Buckthorn (fruit & bark)
      Buttercup (sap & bulbs)
      Calla Lily (leaves)
      Caster Bean (beans & leaves)
      Cherry Tree (bark, twigs, leaves & pits)
      Daffodil (bulbs)
      Daphine (berries)
      Delphinium (all parts)
      Elephant Ear (Leaves and flowers)
      Eggplant (All parts except for the fruit)
      English Ivy (berries & leaves)
      False Henbane (all parts)
      Foxglove (leaves & seeds)
      Golden Chain (all parts)
      Henbane (seeds)
      Holly (berries)
      Horse Chestnut (nuts & twigs)
      Hyacinth (bulbs)
      Hydrangea (flower buds)
      Jack-In-The-Box (All parts)
      Iris-Blue Flag (bulbs)
      Lima Bean (uncooked bean)
      Jimsonweed ((leaves & seeds)
      Juniper (needles, stems & berries)
      Larkspur (all parts)
      Laurel (all parts)
      Lily of the Valley (all parts)
      Lobelia (all parts)
      Locoweed (all parts)
      Mayapple (all parts except the fruit)
      Mistletoe (berries)
      Mock Orange (fruits)
      Monkshood (leaves & roots)
      Morning Glory (all parts)
      Narcissus ((bulbs)
      Nightshade (berries & leaves)
      Oak (acorns & foliage)
      Oleander (leaves, branches, blossems)
      Philodendron (leaves & stem)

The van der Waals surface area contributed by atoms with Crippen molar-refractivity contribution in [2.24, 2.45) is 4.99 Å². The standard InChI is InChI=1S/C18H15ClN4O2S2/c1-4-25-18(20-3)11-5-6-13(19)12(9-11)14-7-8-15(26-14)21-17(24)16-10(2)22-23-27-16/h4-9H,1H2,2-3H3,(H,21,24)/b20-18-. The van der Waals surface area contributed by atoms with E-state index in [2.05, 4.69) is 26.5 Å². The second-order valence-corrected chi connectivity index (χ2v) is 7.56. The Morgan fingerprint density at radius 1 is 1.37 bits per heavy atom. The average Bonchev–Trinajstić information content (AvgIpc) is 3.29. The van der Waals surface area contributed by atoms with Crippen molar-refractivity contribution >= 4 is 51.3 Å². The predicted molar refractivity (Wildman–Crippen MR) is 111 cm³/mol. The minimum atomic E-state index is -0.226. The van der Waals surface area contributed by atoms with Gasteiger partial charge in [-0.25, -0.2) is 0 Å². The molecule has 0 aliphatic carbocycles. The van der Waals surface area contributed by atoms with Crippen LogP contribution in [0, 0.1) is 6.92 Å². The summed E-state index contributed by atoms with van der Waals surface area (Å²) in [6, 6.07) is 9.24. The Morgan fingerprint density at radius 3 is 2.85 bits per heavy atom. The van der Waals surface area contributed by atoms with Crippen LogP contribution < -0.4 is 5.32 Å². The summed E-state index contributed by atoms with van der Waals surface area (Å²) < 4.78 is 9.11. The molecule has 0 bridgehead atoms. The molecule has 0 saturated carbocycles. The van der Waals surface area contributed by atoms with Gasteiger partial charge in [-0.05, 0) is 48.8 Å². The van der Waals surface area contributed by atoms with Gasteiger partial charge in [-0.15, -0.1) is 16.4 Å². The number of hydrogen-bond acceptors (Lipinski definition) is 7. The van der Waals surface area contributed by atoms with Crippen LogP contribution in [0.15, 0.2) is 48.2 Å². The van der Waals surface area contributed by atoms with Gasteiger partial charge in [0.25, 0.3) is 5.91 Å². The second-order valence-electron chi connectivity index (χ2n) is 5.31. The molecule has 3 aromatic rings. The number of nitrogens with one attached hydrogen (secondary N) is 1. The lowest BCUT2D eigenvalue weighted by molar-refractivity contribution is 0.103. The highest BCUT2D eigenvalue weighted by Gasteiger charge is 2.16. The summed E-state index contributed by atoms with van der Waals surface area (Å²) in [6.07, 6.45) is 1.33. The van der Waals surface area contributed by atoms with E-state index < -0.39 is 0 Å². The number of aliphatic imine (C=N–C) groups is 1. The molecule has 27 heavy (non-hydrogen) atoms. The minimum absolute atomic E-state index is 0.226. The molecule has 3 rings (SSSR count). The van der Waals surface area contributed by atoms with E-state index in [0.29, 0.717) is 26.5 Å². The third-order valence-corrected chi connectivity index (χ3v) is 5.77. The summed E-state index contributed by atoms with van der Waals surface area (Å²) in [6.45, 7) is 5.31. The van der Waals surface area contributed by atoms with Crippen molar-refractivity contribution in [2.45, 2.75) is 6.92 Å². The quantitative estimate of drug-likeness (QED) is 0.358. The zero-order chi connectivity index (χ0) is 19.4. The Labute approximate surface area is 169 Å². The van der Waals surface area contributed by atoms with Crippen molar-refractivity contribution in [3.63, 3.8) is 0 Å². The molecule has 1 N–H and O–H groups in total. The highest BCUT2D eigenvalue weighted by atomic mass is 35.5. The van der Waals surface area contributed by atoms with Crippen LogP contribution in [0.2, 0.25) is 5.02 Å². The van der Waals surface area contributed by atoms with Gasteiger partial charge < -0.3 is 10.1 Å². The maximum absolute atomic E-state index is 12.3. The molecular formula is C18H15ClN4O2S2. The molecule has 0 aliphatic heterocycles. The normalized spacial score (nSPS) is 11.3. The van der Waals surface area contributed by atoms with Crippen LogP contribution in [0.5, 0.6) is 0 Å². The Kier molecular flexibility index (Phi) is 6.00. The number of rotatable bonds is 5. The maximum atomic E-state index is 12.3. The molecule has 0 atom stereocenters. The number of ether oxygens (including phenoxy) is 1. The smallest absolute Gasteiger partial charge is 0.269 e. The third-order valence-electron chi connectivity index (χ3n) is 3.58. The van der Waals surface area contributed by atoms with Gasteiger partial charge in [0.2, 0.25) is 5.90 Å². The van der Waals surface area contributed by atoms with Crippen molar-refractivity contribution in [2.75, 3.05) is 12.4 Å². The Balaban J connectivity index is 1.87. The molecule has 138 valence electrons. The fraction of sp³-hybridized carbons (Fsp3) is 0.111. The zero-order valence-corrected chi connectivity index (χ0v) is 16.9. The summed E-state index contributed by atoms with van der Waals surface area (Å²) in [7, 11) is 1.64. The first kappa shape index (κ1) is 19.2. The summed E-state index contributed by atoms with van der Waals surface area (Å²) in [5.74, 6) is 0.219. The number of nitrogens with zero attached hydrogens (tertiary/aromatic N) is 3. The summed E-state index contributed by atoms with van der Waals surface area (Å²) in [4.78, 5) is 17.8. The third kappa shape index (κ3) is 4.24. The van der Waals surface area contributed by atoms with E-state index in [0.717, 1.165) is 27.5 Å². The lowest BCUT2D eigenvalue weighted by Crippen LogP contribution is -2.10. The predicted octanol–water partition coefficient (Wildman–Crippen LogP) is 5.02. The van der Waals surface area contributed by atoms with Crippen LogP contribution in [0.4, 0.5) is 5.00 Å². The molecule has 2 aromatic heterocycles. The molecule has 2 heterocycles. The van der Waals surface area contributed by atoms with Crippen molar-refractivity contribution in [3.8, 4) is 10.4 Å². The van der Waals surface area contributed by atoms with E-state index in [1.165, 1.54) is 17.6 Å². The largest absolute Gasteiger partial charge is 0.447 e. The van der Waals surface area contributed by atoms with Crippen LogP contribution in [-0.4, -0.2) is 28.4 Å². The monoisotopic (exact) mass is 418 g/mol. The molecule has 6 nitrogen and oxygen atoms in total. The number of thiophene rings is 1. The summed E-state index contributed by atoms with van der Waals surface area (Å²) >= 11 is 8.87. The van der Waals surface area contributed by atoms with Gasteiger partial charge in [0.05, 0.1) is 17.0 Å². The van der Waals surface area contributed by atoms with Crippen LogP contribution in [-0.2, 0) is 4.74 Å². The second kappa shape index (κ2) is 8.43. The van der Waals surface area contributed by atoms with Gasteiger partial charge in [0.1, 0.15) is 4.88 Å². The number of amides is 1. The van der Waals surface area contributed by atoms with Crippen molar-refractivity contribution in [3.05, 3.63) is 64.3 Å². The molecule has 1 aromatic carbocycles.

Poinsetta (leaves & flowers)
      Potato (eyes & new shoots)
      Privet (all parts & berries)
      Rhododendrom (all parts)
      Rhubarb (leaves)
      Skunk Cabbage (all parts)
      Sweet Peas (seed & fruit)
      Virginia Creeper (sap)
      Wisteria (all parts)
      Yew (needles & seed)


      • #4

        As a flyfisherman I tied many a dry fly that looked like a mullbery to fish for carp that love to sip the berries as they fell from the tree. So from that aspect i know they like the shade and fruit. other than that I mostly have to deal with fir needles in mine (here in the pacific NW )
        Dick Benbow


        • #5

          thanks to all for your personal observances and perspectives.....I am going to go with Mulberries then...unless someone else has a better tree?

          I figured the koi would enjoy the fruit.

          Your concern about the mass of fruit one I had. i have a mulberry tree in the front yard...I don't get a single fruit off of it because of the birds. I'm guessing the koi won't have to eat too many of them....and yes the catkins will drop in the koi eat the catkins from the Oak trees. the only catkins in the vortex chamber are the ones that fall in it....Mulberry catkins will probably taste better and they fall at a different time....much later.
          And in the Autumn...wll the prevailing winds blow across the pond and towards the place I will plant them. It blows the oak tree leaves into the pond (and I am aware of their hazard.)


          • #6